Three years of erratic rainfall followed by a drought during the planting season in 2014 has put the food security of nearly 1.5 million people in danger in the Dry Corridor of Guatemala. In rural areas, where over 50% of the population lives, families have exhausted their options.
Action Against Hunger is leading a consortium of humanitarian organizations in response to the drought in the dry corridor in Guatemala to mitigate the loss of livelihoods of 276,000 families across the region.
“More than half of households in the Dry Corridor are facing an emergency situation which may continue to deteriorate until August, when the first harvest of the season is collected,” said Miguel Angel Garcia, Director of Action Against Hunger in Guatemala.
“In addition, the phenomenon of El Niño, which affects the frequency and amount of rainfall, will reduce basic grains crop yields in September.”
In 2014, the Dry Corridor region that extends across Central America suffered a drought in July, August and September — a critical time for the planting and development of crops as the availability of water determines the success of the harvest. It is estimated that of the 275,625 drought-affected families, 70% of them lost their harvest from the first planting and 80% do not have grain reserves (WFP, 2014).
Since last December, 15% of families living in rural areas of the Guatemalan Dry Corridor fell into a state of severe food insecurity. Many were already adopting survival strategies, such as reducing the number of daily meals or the quantity of food because they did not have basic grain reserves since March.
Lack of health coverage
Public health services have been interrupted for the second consecutive year in the rural areas of many municipalities. The low prevalence of vaccinations, deworming and the presence of diseases such as measles are an indirect indicator of the lack of access to health services. This situation is a large risk factor in the current drought situation, with a potential impact on the nutritional status of children coming from the most vulnerable families.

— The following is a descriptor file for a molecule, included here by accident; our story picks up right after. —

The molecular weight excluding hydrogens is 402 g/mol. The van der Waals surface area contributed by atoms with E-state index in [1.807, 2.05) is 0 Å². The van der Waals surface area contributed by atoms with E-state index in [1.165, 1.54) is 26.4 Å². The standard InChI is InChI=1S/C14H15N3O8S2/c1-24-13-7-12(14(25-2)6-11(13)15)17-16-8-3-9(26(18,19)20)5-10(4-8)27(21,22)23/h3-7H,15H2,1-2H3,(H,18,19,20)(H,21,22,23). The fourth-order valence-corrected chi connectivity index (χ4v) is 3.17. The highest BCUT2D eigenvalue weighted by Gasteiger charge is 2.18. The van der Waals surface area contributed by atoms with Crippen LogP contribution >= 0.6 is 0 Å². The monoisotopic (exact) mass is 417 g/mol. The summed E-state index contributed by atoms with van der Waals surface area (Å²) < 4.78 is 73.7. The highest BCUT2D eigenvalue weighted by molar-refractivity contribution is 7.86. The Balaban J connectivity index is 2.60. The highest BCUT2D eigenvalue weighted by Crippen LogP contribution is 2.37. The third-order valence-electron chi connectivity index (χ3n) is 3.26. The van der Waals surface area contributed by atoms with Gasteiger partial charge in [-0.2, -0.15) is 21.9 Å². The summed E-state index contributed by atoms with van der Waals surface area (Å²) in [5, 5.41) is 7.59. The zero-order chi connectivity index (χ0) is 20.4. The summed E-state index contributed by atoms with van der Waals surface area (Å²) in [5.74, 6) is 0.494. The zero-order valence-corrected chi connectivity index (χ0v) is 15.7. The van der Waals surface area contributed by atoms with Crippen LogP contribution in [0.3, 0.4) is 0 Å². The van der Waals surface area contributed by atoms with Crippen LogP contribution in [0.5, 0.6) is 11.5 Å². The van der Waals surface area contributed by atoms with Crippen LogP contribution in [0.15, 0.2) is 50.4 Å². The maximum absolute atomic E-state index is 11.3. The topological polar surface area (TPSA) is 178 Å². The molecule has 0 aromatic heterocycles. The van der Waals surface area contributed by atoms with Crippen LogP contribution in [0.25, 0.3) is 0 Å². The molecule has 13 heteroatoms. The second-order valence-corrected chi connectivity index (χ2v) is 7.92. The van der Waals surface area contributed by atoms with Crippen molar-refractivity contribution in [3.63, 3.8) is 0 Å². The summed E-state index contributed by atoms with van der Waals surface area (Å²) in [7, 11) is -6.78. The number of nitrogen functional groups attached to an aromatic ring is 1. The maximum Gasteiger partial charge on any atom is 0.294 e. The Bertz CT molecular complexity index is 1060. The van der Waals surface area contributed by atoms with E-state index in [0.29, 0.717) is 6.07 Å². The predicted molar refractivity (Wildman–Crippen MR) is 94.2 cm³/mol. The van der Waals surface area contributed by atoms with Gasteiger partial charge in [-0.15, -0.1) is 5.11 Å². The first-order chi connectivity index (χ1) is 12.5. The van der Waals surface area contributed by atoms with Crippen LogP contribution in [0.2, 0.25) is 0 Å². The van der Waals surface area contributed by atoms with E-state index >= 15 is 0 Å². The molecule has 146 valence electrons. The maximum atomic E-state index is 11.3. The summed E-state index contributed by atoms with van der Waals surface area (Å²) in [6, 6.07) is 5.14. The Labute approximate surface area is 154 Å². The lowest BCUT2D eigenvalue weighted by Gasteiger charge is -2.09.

Action Against Hunger’s Response
Action Against Hunger, in partnership with other humanitarian workers and with funding from the European Union Humanitarian Aid and Civil Protection department (ECHO) is working to respond to this situation (drought in Guatemala).
“The response to immediate needs of communities affected by the loss of their livelihoods is important. This is done through food distributions and cash transfers, as well as agricultural training focusing on resilience, promotion of healthy eating habits through diet diversification using local products and promotion of good practices for the protection of water points” says Jairo Paizano, Emergency Response Coordinator for Action Against Hunger.
“In addition, combined capacity of not for profits and the sharing of tools and resources in a coordinated way allows us to reach more people in need,” he adds.
Action Against Hunger is also working to train the local health services to facilitate the diagnosis and referral of cases of acute malnutrition and diversifying income sources through the implementation of micro-credit and cash for programs work, and promoting the creation of community emergency funds.